Sphere of tourism used to be perfect in Miami. Sun, rich flora and fauna, good service - that is all people need to relax and enjoy vacation but things seem to be changing.
In the last three months, a European tourist who'd stayed at the luxury EPIC Hotel in downtown Miami died from Legionnaires' disease, while two other prior guests had fallen ill with the same serious form of pneumonia, according to the Miami Herald.
Because all three people had stayed at the EPIC, Miami-Dade Health Department officials on Friday issued an advisory to EPIC Hotel guests. Since then, EPIC had to relocate some 400 guests so they'd stop coming into contact with the hotel's water, which is what health officials believe is the problem.
Hotel officials are currently working with health officials to resolve the problem. The EPIC - opened less than a year ago by San Francisco-based Kimpton Hotels - has temporarily stopped accepting new guests.
The European man who had died had visited EPIC nearly three months ago before leaving for a cruise; he was rushed to a local hospital, where he died, and the report of his death just surfaced. A second European man contracted the disease while at EPIC in late November, but health officials didn't learn about the case until this month, when a third - a European woman who'd visited the hotel - was diagnosed as well.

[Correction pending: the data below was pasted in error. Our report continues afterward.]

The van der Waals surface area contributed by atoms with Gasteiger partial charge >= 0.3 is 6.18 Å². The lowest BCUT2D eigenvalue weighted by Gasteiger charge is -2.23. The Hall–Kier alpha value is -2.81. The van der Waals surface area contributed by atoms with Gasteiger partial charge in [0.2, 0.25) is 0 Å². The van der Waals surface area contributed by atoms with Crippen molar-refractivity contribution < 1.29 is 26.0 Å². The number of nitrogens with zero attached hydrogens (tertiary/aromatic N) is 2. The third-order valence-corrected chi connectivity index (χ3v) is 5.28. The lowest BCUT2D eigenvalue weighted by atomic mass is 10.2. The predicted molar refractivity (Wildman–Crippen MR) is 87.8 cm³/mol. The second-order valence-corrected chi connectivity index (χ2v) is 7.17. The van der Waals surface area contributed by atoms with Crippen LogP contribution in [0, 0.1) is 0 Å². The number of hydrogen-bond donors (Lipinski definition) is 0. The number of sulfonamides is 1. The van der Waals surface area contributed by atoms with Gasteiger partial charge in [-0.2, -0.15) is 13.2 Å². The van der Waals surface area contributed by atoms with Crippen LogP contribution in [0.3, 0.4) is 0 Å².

Legionnaires' disease is a serious and sometimes fatal form of pneumonia, according to the World Health Organization. A bacterial infection, it's contracted from contaminated water - not person-to-person contact, the WHO website says. The death rate for people with healthy immune systems is about 10% to 15%.
The hotel had previously installed a powerful water filter - but apparently it was so powerful that it removed too much chlorine from city water, encouraging bacterial growth. Officials took water samples from the EPIC this week that showed chlorine levels below what's needed to curb bacterial growth.
"What's ironic is the hotel installed a special filtration system to enhance the quality of their drinking water," Dr. Vincent Conte, Miami-Dade County's top epidemiologist, told the reporters.
The hotel will adjust its water system so that the incoming city water doesn't go through the filter. Health officials then plan to triple the chlorine levels temporarily to halt bacterial growth, the reports say.
Doctors say people need not panic due to the fact that three cases have surfaced in the last two months - a fraction of the number of people who have come into contact with the water.
USA Today has contributed to the report.